Dr. Lachlan Forrow, Director of the BIDMC Ethics Program, said:

Re today’s Globe:

There are few reasons as truly fundamental to be proud of being part of BIDMC these days as our ethical commitment to, and courage in, being “the transparency hospital.” If it weren’t hard, it wouldn’t be so important, or so worthy of feeling proud. One day it will be the ethical standard everywhere, in the same way as Beth Israel’s 1972 precedent in articulating and living by “Your Rights as a Patient” set an ethical standard every licensed health facility in the U.S. now emulates.

In our weekly meeting today of the core Ethics Support Service staff, we agreed we should prioritize in everything we do during FY09 the opportunities to building a BIDMC-wide for safety and for pride, and the challenges of maximizing those as the “transparency hospital” culture of openness, safety, trust, and pride.

Specifically we are including in this:

At each monthly unit-based ethics rounds asking staff to identify cases, ideas, and concerns related to building this culture at BIDMC, with emphasis on a “preventive ethics” framework;

Encouragement to each of our >60 “Ethics Liaisons” to incorporate the themes of openness, safety, trust, and pride in the FY09 “ethics project” each of them undertakes in their clinical or administrative area;

Including these themes regularly in our monthly BIDMC-wide Ethics Case Conferences and in Schwartz Center Rounds; and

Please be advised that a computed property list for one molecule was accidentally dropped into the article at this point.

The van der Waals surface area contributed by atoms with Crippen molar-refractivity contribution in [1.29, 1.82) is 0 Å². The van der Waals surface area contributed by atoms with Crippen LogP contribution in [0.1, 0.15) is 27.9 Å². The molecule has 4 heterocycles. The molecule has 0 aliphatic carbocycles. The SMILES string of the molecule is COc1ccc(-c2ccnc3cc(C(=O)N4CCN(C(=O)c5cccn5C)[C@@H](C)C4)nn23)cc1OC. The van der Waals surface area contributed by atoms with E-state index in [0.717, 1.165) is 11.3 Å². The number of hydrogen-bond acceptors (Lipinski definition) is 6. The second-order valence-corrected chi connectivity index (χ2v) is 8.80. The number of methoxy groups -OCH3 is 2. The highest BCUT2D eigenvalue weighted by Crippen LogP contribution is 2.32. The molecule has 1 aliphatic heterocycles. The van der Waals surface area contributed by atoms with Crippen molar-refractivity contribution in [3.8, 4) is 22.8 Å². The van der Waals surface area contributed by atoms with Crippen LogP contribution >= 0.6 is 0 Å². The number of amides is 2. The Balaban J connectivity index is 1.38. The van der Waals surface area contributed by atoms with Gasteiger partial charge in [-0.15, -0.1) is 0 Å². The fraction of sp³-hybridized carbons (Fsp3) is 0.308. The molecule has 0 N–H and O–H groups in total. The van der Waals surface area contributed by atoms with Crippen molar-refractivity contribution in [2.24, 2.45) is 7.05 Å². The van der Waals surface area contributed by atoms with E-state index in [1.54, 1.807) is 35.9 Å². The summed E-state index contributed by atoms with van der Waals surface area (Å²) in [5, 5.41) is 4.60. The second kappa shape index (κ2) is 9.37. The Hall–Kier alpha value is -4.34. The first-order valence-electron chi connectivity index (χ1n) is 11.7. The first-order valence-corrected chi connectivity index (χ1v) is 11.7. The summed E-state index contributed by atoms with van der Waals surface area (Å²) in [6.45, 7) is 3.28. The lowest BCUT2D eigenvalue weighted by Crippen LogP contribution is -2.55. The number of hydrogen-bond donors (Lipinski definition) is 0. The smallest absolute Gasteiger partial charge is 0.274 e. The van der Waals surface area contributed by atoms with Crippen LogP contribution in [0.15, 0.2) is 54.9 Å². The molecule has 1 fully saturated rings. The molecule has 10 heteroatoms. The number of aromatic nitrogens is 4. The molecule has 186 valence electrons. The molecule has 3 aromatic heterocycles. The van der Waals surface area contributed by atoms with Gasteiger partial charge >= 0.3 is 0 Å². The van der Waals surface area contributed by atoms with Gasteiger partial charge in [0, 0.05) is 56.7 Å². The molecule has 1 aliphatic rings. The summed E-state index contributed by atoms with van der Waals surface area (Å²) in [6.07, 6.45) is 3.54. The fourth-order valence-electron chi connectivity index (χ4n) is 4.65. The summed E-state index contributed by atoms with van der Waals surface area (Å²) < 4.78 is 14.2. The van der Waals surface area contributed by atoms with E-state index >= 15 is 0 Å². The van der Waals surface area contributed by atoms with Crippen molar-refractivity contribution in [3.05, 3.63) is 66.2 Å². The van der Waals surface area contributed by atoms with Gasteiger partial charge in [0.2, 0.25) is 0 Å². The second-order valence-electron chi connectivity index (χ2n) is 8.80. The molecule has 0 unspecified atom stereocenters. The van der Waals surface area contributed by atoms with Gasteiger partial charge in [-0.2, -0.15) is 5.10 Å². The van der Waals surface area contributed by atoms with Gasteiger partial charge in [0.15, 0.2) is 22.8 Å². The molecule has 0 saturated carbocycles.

Reviewing regularly in our monthly Ethics Advisory Committee meetings ways in which we can foster this culture at BIDMC.

Thanks, as always, for serving as out CEO (“Chief Ethics Officer”). Please let us know if you have any other suggestions for ways in which we can make BIDMC even more a source of pride for everyone here – staff, Board/volunteers, patients, and their families.

A prominent attorney in town wrote a colleague, saying:

Tough article but I think what he is doing is courageous and that he should keep it up. More hospitals should do the same.

A respected cardiologist from one of the other Harvard hospitals said:

Read the article in Globe today and want to let you know that I think what you are doing is exactly correct. The pressures must be enormous, but I'm sure you will keep doing what you are doing because it's the right thing to do.

A knowledgeable industry observer in Boston said:

I didn’t expect to see the article on you and BIDMC. I must say that the juxtaposition of your commitment to transparency against a series that will focus on market intimidation and control, left me even more proud of you that I normally am aware. I am confident that your courage will benefit the rich reputation of the BIDMC as well as paving a course of correction for the market.

My colleague Bob Wachter, at UCSF, said:

You’re a brave man, and I know that what you’re doing is right and making things safer.

A former state legislator said:

Stay the course buddy. No one ever said it was easy to do the "right thing" eh? You're a pioneer and I'm proud of you!

Steven Spear wrote a letter to the editor and sent it to me: